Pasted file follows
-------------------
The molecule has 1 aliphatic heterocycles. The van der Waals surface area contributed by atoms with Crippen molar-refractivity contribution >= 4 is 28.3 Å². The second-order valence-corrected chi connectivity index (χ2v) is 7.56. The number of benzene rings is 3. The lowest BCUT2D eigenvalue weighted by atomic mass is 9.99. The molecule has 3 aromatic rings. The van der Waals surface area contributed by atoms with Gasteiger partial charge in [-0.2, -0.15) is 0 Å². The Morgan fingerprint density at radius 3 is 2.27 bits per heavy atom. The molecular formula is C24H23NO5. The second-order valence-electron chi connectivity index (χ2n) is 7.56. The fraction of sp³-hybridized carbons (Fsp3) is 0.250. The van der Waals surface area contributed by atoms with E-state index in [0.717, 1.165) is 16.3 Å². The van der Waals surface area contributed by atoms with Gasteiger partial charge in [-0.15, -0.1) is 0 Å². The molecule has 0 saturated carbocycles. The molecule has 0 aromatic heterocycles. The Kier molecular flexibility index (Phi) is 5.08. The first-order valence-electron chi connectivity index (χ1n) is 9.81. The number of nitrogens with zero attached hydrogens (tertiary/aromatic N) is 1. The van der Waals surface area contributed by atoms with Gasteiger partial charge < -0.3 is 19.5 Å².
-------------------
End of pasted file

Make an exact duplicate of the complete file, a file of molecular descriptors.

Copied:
The molecule has 1 aliphatic heterocycles. The van der Waals surface area contributed by atoms with Crippen molar-refractivity contribution >= 4 is 28.3 Å². The second-order valence-corrected chi connectivity index (χ2v) is 7.56. The number of benzene rings is 3. The lowest BCUT2D eigenvalue weighted by atomic mass is 9.99. The molecule has 3 aromatic rings. The van der Waals surface area contributed by atoms with Gasteiger partial charge in [-0.2, -0.15) is 0 Å². The Morgan fingerprint density at radius 3 is 2.27 bits per heavy atom. The molecular formula is C24H23NO5. The second-order valence-electron chi connectivity index (χ2n) is 7.56. The fraction of sp³-hybridized carbons (Fsp3) is 0.250. The van der Waals surface area contributed by atoms with E-state index in [0.717, 1.165) is 16.3 Å². The van der Waals surface area contributed by atoms with Gasteiger partial charge in [-0.15, -0.1) is 0 Å². The molecule has 0 saturated carbocycles. The molecule has 0 aromatic heterocycles. The Kier molecular flexibility index (Phi) is 5.08. The first-order valence-electron chi connectivity index (χ1n) is 9.81. The number of nitrogens with zero attached hydrogens (tertiary/aromatic N) is 1. The van der Waals surface area contributed by atoms with Gasteiger partial charge < -0.3 is 19.5 Å².